The education of researchers is a matter about which many university faculty members have considerable expertise. The design of explicit programmes to accomplish this task is, however, not as frequently undertaken as one might suppose, given the high level of faculty expertise in research. The primary vehicle in this domain has been the research apprenticeship. More often than not, however, even this approach has been used less frequently than that of assuming that students can grasp the fundamentals of the research process by reading research reports in their specialty or by reading books on research methods. If we recognize that doing research is a practical activity (whether it addresses disciplinary research questions or mission-oriented questions), we will be compelled to design educational programmes for researchers in each type of research that are practice-oriented and knowledge-based, just as has been suggested for general education, specialist education, and will also be suggested for educator education. Knowledge should be drawn into these research internships that is derived explicitly from studies of research practices. In addition, knowledge of many kinds may be gleaned from related disciplines or fields of inquiry that may inform the decisions of practice, including knowledge pertaining to ethical questions in research, technical knowledge related to tools and techniques, philosophical knowledge related to making and justifying knowledge claims of pertinent types, etc. All too many researchers are equipped with a modicum of understanding about how to do their particular kind of research and are left to stumble and recover on their own from their lack of thorough preparation. Systematic programmes for educating researchers are necessary if the quality of research and knowledge generation is to be improved. As with the other educative functions of the university, the education of researchers should not be left to chance.
Finally, the education of educators is the domain of the curriculum of higher education that is most often ignored. This domain pertains to the education of those who will prepare general education faculty members, specialized education faculty members, research education faculty members, and educator education faculty members. Ordinarily this task is placed with the graduate faculty, but their expertise is largely in research methods or in a special field of knowledge, and not in the knowledge and skills of how to teach people to act as faculty members or educators in any of the four kinds of curricular programmes. The few exceptions to this dearth of experience and expertise may be in certain graduate faculty members in teacher education or in higher education departments who have specifically acquired expertise in preparing people for these roles. The point of highlighting this as a valuable educative function for which curricula should be available is based once again on the fact that knowledge is being generated about this process which could and should be used systematically in preparing such educators of faculty for higher education. Such persons should be the most knowledgeable and skilled in the arts of fulfilling one or more of the four educative functions of higher education. The absence of the appropriate research knowledge related to this task, curricula to prepare people to carry out these functions as high quality professionals, or curricula within which their students may acquire their own university education, is bound to leave negative effects throughout the entire higher education system.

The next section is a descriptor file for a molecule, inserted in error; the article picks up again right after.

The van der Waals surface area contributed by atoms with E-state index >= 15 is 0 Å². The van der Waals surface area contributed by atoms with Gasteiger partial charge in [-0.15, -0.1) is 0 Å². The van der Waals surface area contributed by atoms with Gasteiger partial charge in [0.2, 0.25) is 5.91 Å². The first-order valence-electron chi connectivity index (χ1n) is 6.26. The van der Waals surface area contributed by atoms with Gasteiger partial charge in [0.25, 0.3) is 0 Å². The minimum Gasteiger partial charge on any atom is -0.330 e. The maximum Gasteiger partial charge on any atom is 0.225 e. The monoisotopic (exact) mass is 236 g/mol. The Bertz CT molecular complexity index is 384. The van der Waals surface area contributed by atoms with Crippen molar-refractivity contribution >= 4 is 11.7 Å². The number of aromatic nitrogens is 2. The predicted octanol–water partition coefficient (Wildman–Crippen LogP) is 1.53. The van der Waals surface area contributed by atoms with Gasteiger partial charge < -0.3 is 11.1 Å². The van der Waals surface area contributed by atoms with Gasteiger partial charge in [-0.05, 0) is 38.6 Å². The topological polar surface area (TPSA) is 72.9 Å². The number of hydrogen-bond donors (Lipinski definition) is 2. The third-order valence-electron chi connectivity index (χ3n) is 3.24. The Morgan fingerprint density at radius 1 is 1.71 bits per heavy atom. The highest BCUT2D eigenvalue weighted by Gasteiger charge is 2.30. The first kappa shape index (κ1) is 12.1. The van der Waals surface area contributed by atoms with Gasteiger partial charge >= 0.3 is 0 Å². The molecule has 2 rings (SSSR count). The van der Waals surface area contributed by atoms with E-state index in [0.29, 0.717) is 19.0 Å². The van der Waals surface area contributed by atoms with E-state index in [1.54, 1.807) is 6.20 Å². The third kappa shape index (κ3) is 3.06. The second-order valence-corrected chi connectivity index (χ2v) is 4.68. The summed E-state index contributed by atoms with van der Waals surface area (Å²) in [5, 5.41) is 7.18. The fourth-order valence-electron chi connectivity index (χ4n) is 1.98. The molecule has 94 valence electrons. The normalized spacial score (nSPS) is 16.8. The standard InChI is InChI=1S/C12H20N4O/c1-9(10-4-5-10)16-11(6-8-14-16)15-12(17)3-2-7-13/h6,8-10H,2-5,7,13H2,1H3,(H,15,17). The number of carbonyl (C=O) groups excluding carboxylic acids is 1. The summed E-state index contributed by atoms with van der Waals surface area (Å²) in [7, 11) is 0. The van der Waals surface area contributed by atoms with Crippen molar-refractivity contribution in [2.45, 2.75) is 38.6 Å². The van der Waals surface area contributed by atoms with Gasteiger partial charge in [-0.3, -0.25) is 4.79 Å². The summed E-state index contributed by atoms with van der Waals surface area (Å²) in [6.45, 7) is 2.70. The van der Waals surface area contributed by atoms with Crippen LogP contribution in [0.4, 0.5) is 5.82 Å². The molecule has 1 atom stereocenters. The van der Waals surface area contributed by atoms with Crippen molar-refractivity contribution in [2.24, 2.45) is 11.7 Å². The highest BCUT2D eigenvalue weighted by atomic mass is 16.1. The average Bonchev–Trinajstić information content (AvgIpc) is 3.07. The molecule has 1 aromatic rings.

I have tried to suggest some of the logical implications for reordering the curriculum of higher education institutions that might follow from making certain distinctions about different types of knowledge and about various functions of the university. I have proposed that appropriately selected and organized knowledge can better serve to fulfil the four-fold educative functions of the university if that knowledge is set in curricula that embrace a practical rather than an academic purpose in each case. Perhaps, paradoxically, this can transform the often technical and sometimes limited orientations of programmes in general, specialized, researcher, and educator education into more liberalizing and truly educative pursuits for all university students.